until we get it figured out politically, if you are in the United States using drugs that originate from or pass through Mexico, your 'harmless' act of 'civil disobedience, man' on this side of the border (or whatever you have to tell yourself) is directly responsible for the crimes on that side of the border.


Way to give the politicians a brush over and lay the heavy guilt on me for enjoying an occasional smoke.


Our national drug policies are the problem. Not my occasional joint
posted by notreally at 9:56 AM on March 26, 2015 [6 favorites]


I'd be interested to see you pencil out how the repeal of NAFTA would somehow destroy the drug trade in Mexico.

I am no expert on NAFTA, so some of this could be way off base (and I am sure people will chime in in that case), but...

An outcome of NAFTA is light manufacturing jobs moving out of the USA and into Mexico, which had the ironic effect of hurting both workers in the USA and domestic manufacturing in Mexico (while things were being built in Mexico, it did not offset the jobs lost as Mexican industries scaled back and closed since they couldn't compete with larger companies to the north). At the same time, Mexican agriculture has suffered, and agricultural wages especially depressed. As a result, workers are driven into low-pay jobs in the new factories or migrant labor in the USA. Or, they can work in the illegal drug industry which, although more violent, offers at least the illusion of a greater pay out. Simultaneously, lost tax revenue makes it harder for the Mexican government to address all its domestic issues.

Now, I doubt repealing NAFTA would magically put things back to their old state, but it would probably improve Mexico's economy, which would likely hurt the gangs and the "shadow economy." It could do the same to the similar organizations on the northern side of the border by moving money back from large corporations to the workers.



while simultaneously damaging Mexico's domestic industries (farming seems to have taken quite the hit, with drastically depressed wages, for example, and I seem to recall Mexico-based light manufacturing failing as Mexican companies are no longer able to compete with goods from the USA (some, ironically, made in Mexico)). The resultant loss of jobs and wages make the illegal drug industry vastly more appealing, even as reduced tax revenues to the Mexican government make domestic counter-gang activities much more difficult.
posted by GenjiandProust at 10:05 AM on March 26, 2015 [1 favorite]


directly responsible for the crimes on that side of the border

No, not at all, I am not a builder of this police state and refuse to take any responsibility for this farce.
posted by Meatbomb at 10:10 AM on March 26, 2015 [2 favorites]


Poverty is such an abusive state, creating a mass living grave, people are left to recognise each other only as survivors, and go on. The parody of corrupt, bungling cops, was a cover for a considerably more dread reality. We Americans have it so much better, even with homegrown police malfeasance. We look at the grim details of the trade, and the general way life works in other societies, and get all ewww! Then WE go off and kill what 100,000 Iraqis for what? Then still get all ewww!

Legalize all of it, and put those cartels out of business, but not before we put our own evil out of business. All this hand wringing over someone else's status quo. We are just co-dependant with them, what was that article today, the DEA and cartel prostitutes? Mass graves are always a sign of massive, mulit-layered, multinational, corruption. You have to erase the economic reward and driver.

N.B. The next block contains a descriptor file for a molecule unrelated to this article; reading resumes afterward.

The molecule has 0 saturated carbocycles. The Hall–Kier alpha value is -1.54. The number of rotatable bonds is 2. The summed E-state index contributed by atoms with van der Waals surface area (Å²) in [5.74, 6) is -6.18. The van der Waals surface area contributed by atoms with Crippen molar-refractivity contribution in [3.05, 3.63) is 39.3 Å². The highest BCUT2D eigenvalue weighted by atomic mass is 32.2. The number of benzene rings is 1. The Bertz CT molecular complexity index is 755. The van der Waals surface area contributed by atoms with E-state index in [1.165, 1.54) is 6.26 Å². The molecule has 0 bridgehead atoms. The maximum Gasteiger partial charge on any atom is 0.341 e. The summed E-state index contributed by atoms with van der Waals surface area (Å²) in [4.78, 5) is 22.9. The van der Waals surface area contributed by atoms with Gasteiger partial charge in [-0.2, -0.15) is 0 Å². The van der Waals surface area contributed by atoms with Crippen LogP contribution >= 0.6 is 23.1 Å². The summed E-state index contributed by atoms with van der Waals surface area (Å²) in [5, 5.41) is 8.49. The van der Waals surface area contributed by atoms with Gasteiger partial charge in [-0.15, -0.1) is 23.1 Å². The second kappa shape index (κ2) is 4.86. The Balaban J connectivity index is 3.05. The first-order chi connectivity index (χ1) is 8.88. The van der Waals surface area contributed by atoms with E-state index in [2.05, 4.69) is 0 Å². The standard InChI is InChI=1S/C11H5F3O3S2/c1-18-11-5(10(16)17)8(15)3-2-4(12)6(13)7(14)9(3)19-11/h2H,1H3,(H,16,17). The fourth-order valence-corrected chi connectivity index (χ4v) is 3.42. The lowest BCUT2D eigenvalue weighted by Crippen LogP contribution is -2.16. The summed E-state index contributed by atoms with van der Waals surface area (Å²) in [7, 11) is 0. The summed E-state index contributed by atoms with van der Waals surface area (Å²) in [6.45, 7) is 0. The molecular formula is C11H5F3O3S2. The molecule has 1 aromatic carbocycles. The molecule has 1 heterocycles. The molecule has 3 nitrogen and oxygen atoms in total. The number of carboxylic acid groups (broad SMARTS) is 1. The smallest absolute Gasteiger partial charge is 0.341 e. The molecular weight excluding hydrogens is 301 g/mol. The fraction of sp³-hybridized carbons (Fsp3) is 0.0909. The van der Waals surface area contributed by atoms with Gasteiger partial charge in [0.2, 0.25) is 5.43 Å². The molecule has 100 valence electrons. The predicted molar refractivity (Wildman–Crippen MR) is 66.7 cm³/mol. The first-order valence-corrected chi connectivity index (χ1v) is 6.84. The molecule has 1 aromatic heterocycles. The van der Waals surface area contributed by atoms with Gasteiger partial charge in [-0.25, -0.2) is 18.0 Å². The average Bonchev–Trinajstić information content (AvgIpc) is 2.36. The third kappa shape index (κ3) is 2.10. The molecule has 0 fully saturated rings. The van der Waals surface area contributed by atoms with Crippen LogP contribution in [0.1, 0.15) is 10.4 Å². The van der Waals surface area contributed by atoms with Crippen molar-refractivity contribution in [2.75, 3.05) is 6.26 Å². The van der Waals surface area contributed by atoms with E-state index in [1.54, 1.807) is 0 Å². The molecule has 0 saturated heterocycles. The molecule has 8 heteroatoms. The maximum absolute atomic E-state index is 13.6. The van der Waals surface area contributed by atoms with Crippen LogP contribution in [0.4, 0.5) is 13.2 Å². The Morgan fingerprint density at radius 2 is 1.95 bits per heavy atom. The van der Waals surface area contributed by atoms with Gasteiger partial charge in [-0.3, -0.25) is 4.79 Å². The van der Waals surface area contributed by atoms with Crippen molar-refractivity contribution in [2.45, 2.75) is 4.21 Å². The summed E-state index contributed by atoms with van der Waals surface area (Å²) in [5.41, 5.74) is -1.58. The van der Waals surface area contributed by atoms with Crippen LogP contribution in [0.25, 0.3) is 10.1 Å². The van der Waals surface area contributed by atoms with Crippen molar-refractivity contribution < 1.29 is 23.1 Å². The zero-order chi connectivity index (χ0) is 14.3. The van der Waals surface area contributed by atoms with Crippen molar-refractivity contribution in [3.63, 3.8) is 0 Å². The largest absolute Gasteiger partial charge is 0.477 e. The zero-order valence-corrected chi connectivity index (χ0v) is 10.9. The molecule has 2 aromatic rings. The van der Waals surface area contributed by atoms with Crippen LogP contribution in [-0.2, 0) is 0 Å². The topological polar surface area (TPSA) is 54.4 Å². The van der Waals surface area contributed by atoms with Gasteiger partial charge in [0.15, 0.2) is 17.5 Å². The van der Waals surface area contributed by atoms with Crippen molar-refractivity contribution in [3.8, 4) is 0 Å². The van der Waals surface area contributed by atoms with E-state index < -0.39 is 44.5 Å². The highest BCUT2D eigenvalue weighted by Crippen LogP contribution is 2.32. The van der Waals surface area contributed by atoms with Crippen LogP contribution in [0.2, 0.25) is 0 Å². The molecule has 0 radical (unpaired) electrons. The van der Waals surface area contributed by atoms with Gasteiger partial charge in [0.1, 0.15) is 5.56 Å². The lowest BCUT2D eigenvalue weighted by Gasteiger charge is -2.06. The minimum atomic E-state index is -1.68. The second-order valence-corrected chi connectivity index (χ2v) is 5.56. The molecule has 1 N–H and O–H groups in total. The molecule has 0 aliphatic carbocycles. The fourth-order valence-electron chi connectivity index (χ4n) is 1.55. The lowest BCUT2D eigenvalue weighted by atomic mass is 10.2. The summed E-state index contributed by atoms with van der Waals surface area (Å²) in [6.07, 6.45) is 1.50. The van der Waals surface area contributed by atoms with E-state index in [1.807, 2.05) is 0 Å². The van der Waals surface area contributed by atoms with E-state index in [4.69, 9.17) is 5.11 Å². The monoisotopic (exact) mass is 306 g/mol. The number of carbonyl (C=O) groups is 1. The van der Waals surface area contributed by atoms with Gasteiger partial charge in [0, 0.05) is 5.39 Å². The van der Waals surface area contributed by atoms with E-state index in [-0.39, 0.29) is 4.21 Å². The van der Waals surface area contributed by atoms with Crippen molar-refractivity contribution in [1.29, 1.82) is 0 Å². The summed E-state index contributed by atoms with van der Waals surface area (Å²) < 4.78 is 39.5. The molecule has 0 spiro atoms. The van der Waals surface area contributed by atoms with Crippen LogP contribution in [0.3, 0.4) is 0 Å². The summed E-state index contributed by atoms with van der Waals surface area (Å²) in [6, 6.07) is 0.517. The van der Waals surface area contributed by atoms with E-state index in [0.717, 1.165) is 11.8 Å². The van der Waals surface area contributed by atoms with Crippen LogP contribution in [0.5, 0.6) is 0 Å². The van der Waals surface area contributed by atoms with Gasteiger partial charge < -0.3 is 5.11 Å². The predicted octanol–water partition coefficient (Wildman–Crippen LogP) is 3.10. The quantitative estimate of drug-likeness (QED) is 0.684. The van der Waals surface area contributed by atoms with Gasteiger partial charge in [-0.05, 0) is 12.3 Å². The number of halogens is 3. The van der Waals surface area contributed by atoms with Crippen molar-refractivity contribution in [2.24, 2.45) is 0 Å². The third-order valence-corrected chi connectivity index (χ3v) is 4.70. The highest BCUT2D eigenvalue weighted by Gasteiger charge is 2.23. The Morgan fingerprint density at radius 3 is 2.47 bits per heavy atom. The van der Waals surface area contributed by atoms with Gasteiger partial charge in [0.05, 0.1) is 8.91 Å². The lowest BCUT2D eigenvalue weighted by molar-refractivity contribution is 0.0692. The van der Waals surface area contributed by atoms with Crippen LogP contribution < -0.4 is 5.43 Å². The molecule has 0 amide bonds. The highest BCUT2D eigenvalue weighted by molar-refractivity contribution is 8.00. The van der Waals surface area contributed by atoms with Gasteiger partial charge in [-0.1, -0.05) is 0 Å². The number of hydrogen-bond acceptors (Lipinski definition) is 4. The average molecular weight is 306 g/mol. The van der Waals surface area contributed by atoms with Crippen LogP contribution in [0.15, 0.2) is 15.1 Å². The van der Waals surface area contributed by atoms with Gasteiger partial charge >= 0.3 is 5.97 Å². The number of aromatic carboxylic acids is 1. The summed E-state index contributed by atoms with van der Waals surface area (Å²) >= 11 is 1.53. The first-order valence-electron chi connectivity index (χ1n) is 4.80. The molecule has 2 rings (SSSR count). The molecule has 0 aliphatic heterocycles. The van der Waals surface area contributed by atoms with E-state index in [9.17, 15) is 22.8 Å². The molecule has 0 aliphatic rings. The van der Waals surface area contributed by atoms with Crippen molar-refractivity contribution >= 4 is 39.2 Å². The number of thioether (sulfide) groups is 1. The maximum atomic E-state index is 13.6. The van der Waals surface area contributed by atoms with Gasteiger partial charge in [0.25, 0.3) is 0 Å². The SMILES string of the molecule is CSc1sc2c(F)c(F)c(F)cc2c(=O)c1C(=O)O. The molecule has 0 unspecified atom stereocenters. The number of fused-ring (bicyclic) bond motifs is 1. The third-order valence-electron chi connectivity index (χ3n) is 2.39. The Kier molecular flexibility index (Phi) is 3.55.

posted by Oyéah at 10:33 AM on March 26, 2015 [2 favorites]


Our national drug policies are the problem. Not my occasional joint.

Can't it be both? Yes, both The US and Mexican drug and crime policies are a big problem. But in my opinion so are the thousands of "occasional joint" users who fail to see how they are contributing to the drug market.
posted by CrazyLemonade at 1:07 PM on March 26, 2015 [2 favorites]


Can't it be both? Yes, both The US and Mexican drug and crime policies are a big problem. But in my opinion so are the thousands of "occasional joint" users who fail to see how they are contributing to the drug market.

Just like how the 'occasional whiskey' users were partially responsible for the gangland murders during the prohibition! Oh wait.
posted by FatherDagon at 1:22 PM on March 26, 2015 [3 favorites]


Just like how the 'occasional whiskey' users were partially responsible for the gangland murders during the prohibition! Oh wait.

They weren't? Just because prohibition was bad policy why does that exonerate individuals from funding criminal organizations? No doubt we can all imagine a world in which diamonds are mined in sustainable ways by well-regulated businesses that adequately remunerate their workers and invest their profits in ethically sound ways. Does that exonerate me from a moral obligation not to buy blood diamonds? ("Hey, I just want the diamond--it's not my fault the profits go to war lords!"). We can all imagine a world with a well-regulated sustainable ivory trade too--so I guess that exonerates me from any ethical obligation not to buy ivory--right?
posted by yoink at 1:32 PM on March 26, 2015 [6 favorites]


Just because prohibition was bad policy why does that exonerate individuals from funding criminal organizations?

This is what I'm thinking too. No matter what your personal politics are, buying illegal drugs funds criminal organizations.
posted by CrazyLemonade at 1:52 PM on March 26, 2015 [2 favorites]


No matter what your personal politics are, buying illegal drugs funds criminal organizations.

and banks!
posted by kokaku at 2:18 PM on March 26, 2015 [5 favorites]


> No matter what your personal politics are, buying illegal drugs funds criminal organizations.

This is a tautology, isn't it? You can't buy illegal drugs from non-criminal organizations by definition... it really depends on what else the criminal organization does aside from breaking drug laws.